The earth will chew us up and spit us out someday, but I don’t think it’ll be because we drove automobiles.

  5. Fuck you combatblog, stop eating my posts. That last one was like 4 paragraphs and I even proofread it before submitting.

  6. It was 107 in Des Moines today. We’ve had about 3 inches of rain in the past two months. I hope McKibben is wrong, because we’re in a lot of trouble if things don’t get cooler or at least wetter.

  7. Eh. Iowa will be a desert in 100 years. Famine and mass extinctions etc. I’ve become cynical and resigned to it. We just do not possess the political capital, as people, to oppose the people who have the two thousand whatever gigatons of carbon in reserve, and all the money they make selling those carbon-based fuels.

    We’ll learn our lesson the hard way. Like the giant hole in the ozone layer that appeared above Antarctica, nobody will change a goddamn thing until the damage is undeniable and possibly irreversible.

    Like George Carlin said, though, Earth will keep on spinning with or without us. “The planet is fine. The people are fucked.”

  8. But the hole in the ozone layer actually had some successful legislation that cut down on CFC emissions from the Montreal Protocol, which shows that getting international agreement on cutting carbon emissions ought to be possible. We have resigned too soon.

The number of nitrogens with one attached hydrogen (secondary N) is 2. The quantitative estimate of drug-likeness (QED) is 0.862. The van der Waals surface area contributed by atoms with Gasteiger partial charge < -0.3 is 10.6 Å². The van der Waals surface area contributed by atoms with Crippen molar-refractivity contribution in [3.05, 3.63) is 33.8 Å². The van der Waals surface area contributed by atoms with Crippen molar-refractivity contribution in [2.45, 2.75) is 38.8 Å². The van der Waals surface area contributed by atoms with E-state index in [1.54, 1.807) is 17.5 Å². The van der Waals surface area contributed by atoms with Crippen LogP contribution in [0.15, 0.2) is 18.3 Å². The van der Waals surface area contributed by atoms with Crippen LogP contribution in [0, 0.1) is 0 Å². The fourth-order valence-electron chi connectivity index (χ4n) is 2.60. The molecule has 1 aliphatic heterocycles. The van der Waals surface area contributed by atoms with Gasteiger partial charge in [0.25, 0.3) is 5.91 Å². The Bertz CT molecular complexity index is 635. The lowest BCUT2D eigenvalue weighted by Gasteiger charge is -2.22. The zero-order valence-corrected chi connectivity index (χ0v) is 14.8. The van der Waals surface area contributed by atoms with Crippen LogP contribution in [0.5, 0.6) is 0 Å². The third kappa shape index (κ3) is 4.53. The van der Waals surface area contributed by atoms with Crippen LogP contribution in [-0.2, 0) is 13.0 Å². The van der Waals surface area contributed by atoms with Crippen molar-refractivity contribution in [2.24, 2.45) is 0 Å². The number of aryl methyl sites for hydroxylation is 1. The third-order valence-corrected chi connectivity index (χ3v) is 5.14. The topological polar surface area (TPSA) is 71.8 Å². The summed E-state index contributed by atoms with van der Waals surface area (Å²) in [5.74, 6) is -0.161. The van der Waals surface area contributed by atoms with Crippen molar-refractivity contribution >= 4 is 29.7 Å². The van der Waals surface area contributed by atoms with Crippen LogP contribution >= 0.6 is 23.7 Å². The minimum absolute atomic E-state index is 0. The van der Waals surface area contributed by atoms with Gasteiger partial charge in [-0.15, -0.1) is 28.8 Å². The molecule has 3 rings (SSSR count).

9. One thing we can count on: people who ignored the warnings will eventually be quoted as saying, “No one could have predicted…….”

  10. “No one could have predicted…….”

    Are you kidding? Everything has been predicted and every prediction has come true. They predict warm weather, it gets warmer, they predict cool weather and somewhere on earth it comes true, they predict wetter and dryer weather and they come true, they predict windier and calmer weather and they all come true. Every prediction has been made, all predictions have been correct. Of course they will all be correct, if you bet on every horse in the race, you’ll win every time.